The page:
Immunogenicity of a non-class I MHC expressing murine tumor transfected with the influenza virus hemagglutinin or murine interleukin-2 genes

Toshiyuki Itaya, Eric Fearon, Troy Fiesinger, Barbara Hunt, Bert Vogelstein, Philip Frost

Research output: Contribution to journalArticlepeer-review

Abstract

The transfection of murine SP1 tumor cells with the hemagglutinin (HA) gene of influenza virus results, after fluorescent-activated cell sorting (FACS), in the selection of high-HA-expressing cell lines called H4A and H4B. Both lines fail to grow in syngeneic animals at doses that result in 100% tumor take of non-transfected tumor cells. Both grow in immunosuppressed mice. SP1 and H4A or H4B cells express few class I major histocompatibility complex (MHC) antigens but do express class II IAk antigens. H4A or H4B cells engender a cytotoxic T lymphocyte (CTL) response but cannot protect against a challenge with SP1 cells. This CTL response is inhibited by anti-CD4 but not anti-CD8 antibodies. Using FACS, we were able to select a population (called H5AK5) with high class-I MHC antigen expression. Like H4A and H4B, H5AK5 cells fail to grow in syngeneic animals but do grow in immunosuppressed mice. However, unlike H4A or H4B, H5AK5 can induce protection against a challenge with 1 × 105 SP1 cells. These studies indicate that the immunogenicity of HA-transfected SP1 cells may correlate with the cell-surface expression of class II MHC antigens. However, HA-expressing SP1 cells seem able to induce a protective response against a parent SP1 cell challenge only if they also express class I MHC antigens. This view is supported by the observations that SP1 cells expressing murine interleukin-2 do not express class I MHC antigens, fail to grow in syngeneic animals, do grow in immunosuppressed mice but do not protect against a challenge with parental SP1 cells.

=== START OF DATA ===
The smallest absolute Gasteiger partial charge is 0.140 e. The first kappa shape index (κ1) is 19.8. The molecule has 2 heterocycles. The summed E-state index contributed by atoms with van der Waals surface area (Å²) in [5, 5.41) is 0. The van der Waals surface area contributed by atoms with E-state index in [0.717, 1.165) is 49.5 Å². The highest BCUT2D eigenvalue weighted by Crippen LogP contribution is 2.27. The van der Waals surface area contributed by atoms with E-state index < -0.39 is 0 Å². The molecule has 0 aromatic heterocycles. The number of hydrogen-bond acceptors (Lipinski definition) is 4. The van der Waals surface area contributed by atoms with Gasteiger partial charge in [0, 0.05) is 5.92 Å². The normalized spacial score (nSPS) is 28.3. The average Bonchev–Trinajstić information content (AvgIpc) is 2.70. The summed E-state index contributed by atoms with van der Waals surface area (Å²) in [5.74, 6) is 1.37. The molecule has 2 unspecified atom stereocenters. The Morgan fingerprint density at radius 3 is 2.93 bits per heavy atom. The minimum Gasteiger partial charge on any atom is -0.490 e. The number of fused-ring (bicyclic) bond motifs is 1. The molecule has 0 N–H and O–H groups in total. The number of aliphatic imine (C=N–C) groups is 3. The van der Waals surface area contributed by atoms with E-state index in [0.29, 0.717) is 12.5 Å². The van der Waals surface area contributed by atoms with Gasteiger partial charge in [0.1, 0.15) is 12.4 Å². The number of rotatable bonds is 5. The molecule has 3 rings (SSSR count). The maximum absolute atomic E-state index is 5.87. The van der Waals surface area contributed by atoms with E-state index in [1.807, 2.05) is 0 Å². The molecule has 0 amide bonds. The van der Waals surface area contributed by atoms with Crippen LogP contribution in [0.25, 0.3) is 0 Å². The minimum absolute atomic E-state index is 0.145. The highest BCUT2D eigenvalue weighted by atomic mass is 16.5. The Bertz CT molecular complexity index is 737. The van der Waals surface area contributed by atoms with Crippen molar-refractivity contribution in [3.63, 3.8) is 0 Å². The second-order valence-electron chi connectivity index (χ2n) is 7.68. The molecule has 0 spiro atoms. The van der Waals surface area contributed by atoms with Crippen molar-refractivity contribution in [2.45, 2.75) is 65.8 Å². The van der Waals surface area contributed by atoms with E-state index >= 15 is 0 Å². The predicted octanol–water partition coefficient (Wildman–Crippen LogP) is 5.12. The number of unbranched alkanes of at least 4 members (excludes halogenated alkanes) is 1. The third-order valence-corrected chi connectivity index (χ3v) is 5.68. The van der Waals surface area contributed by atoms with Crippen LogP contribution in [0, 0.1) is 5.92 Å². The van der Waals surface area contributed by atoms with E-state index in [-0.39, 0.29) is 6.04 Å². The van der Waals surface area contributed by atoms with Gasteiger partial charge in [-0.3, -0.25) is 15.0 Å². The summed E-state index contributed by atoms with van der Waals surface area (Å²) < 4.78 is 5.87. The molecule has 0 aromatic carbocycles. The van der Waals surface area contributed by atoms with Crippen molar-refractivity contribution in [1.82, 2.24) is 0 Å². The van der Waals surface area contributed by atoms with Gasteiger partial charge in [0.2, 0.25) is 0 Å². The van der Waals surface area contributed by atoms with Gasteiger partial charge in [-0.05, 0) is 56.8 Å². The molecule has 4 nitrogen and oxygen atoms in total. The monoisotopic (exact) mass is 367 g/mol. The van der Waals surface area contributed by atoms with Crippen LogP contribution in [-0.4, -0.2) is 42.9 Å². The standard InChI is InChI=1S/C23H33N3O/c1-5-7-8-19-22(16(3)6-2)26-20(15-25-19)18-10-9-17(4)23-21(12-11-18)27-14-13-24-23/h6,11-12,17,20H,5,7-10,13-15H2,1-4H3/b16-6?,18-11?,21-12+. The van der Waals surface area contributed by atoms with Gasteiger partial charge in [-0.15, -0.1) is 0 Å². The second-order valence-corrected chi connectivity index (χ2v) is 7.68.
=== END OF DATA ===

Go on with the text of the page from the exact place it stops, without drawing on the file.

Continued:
Original languageEnglish (US)
Pages (from-to)267-273
Number of pages7
JournalCancer Immunology Immunotherapy
Volume33
Issue number4
DOIs
StatePublished - Jul 1991

Keywords

  • Hemagglutinin
  • Immunogenicity
  • Major histocompatibility complex
  • Transfected genes

ASJC Scopus subject areas

  • Immunology and Allergy
  • Immunology
  • Oncology
  • Cancer Research

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